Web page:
Copado, a leading DevOps platform powering some of the world’s largest digital transformations, today released the findings from its “2022 State of Salesforce Testing” report. The first of its kind survey of nearly 300 Salesforce executives, developers and quality assurance professionals collected hundreds of data points to provide insight into the software testing practices of the most sophisticated companies using Salesforce.
Testing in Salesforce becomes more critical as the ecosystem of custom applications, managed packages from the AppExchange and integrations are involved. Not only do organizations have to adapt to changes when it comes to their Salesforce deployments, but they also have to track integrations with other systems that have their own release cycles. With this rapid innovation comes the need for scalable end-to-end testing. A recent Forrester report confirms organizations using low-code platforms like Salesforce can’t afford to ignore automated testing.
The Copado State of Salesforce Testing report underscores the challenges organizations are facing as they incorporate testing into their release cycle. Key takeaways include:
Quality is more than a full-time job
Organizations employ a significant amount of resources toward software testing:
- 49% of organizations employ a full-time testing team; 26% outsource this function to a consulting company; 23% rely on developers to handle code testing.
- 51% of organizations have more than 26 resources dedicated to quality assurance full time; 20% employ more than 100 professionals tasked with this responsibility.
Manual testing isn’t scalable — and is expensive
Testing remains the bottleneck to digital transformation. Although technology continues to advance, companies are still engaged in traditional testing methods such as manual testing or script-based solutions. The consequence is the quality of releases suffers since there isn’t enough time to test changes before deployments. Defects found later in the release cycle are exponentially more expensive to fix. Therefore production defects can have a massive financial impact on companies:
- 41% of organizations don’t have enough time to fully test all changes before a release due to time constraints that force teams to reduce the scope of testing.
- 92% experience production issues (defects uncovered) each year due to inadequate testing.
- 84% of respondents still rely at least partially on manual testing. 30% of companies use home-grown testing scripts, typically based on Selenium, while 35% employ commercial testing tools.
- Manual testing has a 95% higher total cost of ownership than using commercial test automation tools.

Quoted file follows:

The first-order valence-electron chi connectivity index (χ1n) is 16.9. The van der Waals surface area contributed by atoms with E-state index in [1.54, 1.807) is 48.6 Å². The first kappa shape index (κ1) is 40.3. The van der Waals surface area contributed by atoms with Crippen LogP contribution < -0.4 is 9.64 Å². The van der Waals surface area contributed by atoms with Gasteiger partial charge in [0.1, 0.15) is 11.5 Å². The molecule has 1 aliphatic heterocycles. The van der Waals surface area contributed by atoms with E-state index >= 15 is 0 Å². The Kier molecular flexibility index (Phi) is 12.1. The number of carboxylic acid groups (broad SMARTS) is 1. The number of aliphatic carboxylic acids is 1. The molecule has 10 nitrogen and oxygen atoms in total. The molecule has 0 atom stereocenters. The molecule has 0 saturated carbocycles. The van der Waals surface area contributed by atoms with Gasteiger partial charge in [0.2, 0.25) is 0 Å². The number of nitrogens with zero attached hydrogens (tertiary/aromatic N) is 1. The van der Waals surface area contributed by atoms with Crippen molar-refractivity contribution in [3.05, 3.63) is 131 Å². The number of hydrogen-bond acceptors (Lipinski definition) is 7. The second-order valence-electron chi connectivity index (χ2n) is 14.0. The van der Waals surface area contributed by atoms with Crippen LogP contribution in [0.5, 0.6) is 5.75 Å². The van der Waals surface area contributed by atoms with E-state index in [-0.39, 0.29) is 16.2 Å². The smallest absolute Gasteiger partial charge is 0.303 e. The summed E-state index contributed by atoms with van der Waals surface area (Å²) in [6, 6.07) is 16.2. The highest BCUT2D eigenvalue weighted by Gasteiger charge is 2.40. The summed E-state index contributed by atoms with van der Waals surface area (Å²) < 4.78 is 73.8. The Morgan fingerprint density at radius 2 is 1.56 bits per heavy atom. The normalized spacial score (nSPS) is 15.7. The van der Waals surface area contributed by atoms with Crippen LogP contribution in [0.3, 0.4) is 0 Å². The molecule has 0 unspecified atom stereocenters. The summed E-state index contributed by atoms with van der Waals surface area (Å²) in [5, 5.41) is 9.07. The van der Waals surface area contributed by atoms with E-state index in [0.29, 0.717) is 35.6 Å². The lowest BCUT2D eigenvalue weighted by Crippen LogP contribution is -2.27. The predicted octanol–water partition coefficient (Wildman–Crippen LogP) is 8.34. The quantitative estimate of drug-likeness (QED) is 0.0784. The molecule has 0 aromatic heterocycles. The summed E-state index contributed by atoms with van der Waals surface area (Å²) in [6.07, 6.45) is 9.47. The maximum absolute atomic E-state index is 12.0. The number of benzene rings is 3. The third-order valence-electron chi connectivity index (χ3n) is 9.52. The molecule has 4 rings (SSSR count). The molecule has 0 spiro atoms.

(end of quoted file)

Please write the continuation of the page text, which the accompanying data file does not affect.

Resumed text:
Automated testing can dramatically improve outcomes
The cost of not adopting automated testing is a much higher incidence of production failures despite greater investment in the testing team:
- Teams using automated testing experienced less than half as many production failures per year as a result of releases (a median of 3 per year instead of 7).
- Teams using automated testing release 50% more frequently than those relying on manual testing (34 times per year on average, compared to 22 times per year).
- Teams using automated testing were 50% more likely to complete all of their test plans for each release (67% of teams using automated testing reported completing all their tests for each release vs. only 45% of teams relying on manual testing).
“Companies are clearly finding that automated testing is the best way to move fast and not break things,” said Pat McQueen, Senior Vice President of Growth at Copado. “Teams that prioritize their testing strategy outperform those who don’t. The investment in automated testing enables business agility which leads to long-term commercial success in a competitive market.”
The full report can be found at: https://www.copado.com/salesforce-testing
Copado surveyed over 275 executives, managers and members of Salesforce development teams to learn about their testing process. Responses came from a variety of industries, but the majority were from technology, healthcare and pharmaceuticals, industrials and manufacturing, and financial services. The majority of respondents were Salesforce developers and quality assurance professionals, but a wide range of roles were represented. Most respondents were from companies with more than 1,000 employees. A large number were from global system integrators who may employ hundreds of thousands of people. The goal of this analysis was to understand the challenges and successes teams face in testing Salesforce. Non-trivial analysis was done on the Tableau Analytics platform to enable data visualization, cleansing, and cross tab analysis.